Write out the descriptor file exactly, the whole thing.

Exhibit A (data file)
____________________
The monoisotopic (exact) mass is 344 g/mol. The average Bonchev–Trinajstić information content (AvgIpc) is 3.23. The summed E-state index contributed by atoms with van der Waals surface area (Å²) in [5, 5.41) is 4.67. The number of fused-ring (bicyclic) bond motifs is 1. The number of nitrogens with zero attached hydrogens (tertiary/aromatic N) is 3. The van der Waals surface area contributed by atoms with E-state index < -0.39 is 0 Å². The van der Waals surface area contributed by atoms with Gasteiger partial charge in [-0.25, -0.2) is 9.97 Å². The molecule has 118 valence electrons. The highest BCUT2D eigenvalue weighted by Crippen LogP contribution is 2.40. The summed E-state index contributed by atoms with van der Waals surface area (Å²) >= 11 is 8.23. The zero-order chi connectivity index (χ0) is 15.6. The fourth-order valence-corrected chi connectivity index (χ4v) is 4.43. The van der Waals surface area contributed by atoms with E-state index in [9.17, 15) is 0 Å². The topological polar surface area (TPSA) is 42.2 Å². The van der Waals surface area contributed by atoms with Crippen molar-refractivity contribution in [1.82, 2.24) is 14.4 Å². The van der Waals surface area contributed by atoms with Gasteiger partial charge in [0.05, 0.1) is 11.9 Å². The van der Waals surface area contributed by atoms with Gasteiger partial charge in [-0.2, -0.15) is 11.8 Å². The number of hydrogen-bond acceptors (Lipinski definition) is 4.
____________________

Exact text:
The monoisotopic (exact) mass is 344 g/mol. The average Bonchev–Trinajstić information content (AvgIpc) is 3.23. The summed E-state index contributed by atoms with van der Waals surface area (Å²) in [5, 5.41) is 4.67. The number of fused-ring (bicyclic) bond motifs is 1. The number of nitrogens with zero attached hydrogens (tertiary/aromatic N) is 3. The van der Waals surface area contributed by atoms with E-state index < -0.39 is 0 Å². The van der Waals surface area contributed by atoms with Gasteiger partial charge in [-0.25, -0.2) is 9.97 Å². The molecule has 118 valence electrons. The highest BCUT2D eigenvalue weighted by Crippen LogP contribution is 2.40. The summed E-state index contributed by atoms with van der Waals surface area (Å²) >= 11 is 8.23. The zero-order chi connectivity index (χ0) is 15.6. The fourth-order valence-corrected chi connectivity index (χ4v) is 4.43. The van der Waals surface area contributed by atoms with E-state index in [9.17, 15) is 0 Å². The topological polar surface area (TPSA) is 42.2 Å². The van der Waals surface area contributed by atoms with Crippen molar-refractivity contribution in [1.82, 2.24) is 14.4 Å². The van der Waals surface area contributed by atoms with Gasteiger partial charge in [0.05, 0.1) is 11.9 Å². The van der Waals surface area contributed by atoms with Gasteiger partial charge in [-0.2, -0.15) is 11.8 Å². The number of hydrogen-bond acceptors (Lipinski definition) is 4.